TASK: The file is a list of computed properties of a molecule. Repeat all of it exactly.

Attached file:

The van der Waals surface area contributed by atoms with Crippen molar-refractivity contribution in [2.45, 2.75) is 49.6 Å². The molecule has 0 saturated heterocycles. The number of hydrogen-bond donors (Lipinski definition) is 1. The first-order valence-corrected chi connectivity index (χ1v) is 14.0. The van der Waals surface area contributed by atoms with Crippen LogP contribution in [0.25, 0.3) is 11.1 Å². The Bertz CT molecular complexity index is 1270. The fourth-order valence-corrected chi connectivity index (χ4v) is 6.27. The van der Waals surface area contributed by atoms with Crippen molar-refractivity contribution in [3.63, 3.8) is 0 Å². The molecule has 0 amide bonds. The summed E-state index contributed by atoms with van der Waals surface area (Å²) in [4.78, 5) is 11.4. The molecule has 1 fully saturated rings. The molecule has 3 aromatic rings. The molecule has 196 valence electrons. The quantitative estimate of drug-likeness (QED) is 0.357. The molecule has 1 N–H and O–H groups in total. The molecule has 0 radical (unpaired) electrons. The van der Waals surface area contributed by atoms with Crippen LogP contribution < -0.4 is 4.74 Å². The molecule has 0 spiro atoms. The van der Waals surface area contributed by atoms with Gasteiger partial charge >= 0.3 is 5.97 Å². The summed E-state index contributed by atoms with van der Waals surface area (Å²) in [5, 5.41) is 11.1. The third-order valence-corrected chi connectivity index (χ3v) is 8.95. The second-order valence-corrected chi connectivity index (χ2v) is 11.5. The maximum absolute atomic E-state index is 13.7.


The van der Waals surface area contributed by atoms with Crippen molar-refractivity contribution in [2.45, 2.75) is 49.6 Å². The molecule has 0 saturated heterocycles. The number of hydrogen-bond donors (Lipinski definition) is 1. The first-order valence-corrected chi connectivity index (χ1v) is 14.0. The van der Waals surface area contributed by atoms with Crippen LogP contribution in [0.25, 0.3) is 11.1 Å². The Bertz CT molecular complexity index is 1270. The fourth-order valence-corrected chi connectivity index (χ4v) is 6.27. The van der Waals surface area contributed by atoms with Crippen molar-refractivity contribution in [3.63, 3.8) is 0 Å². The molecule has 0 amide bonds. The summed E-state index contributed by atoms with van der Waals surface area (Å²) in [4.78, 5) is 11.4. The molecule has 1 fully saturated rings. The molecule has 3 aromatic rings. The molecule has 196 valence electrons. The quantitative estimate of drug-likeness (QED) is 0.357. The molecule has 1 N–H and O–H groups in total. The molecule has 0 radical (unpaired) electrons. The van der Waals surface area contributed by atoms with Crippen LogP contribution < -0.4 is 4.74 Å². The molecule has 0 spiro atoms. The van der Waals surface area contributed by atoms with Gasteiger partial charge >= 0.3 is 5.97 Å². The summed E-state index contributed by atoms with van der Waals surface area (Å²) in [5, 5.41) is 11.1. The third-order valence-corrected chi connectivity index (χ3v) is 8.95. The second-order valence-corrected chi connectivity index (χ2v) is 11.5. The maximum absolute atomic E-state index is 13.7.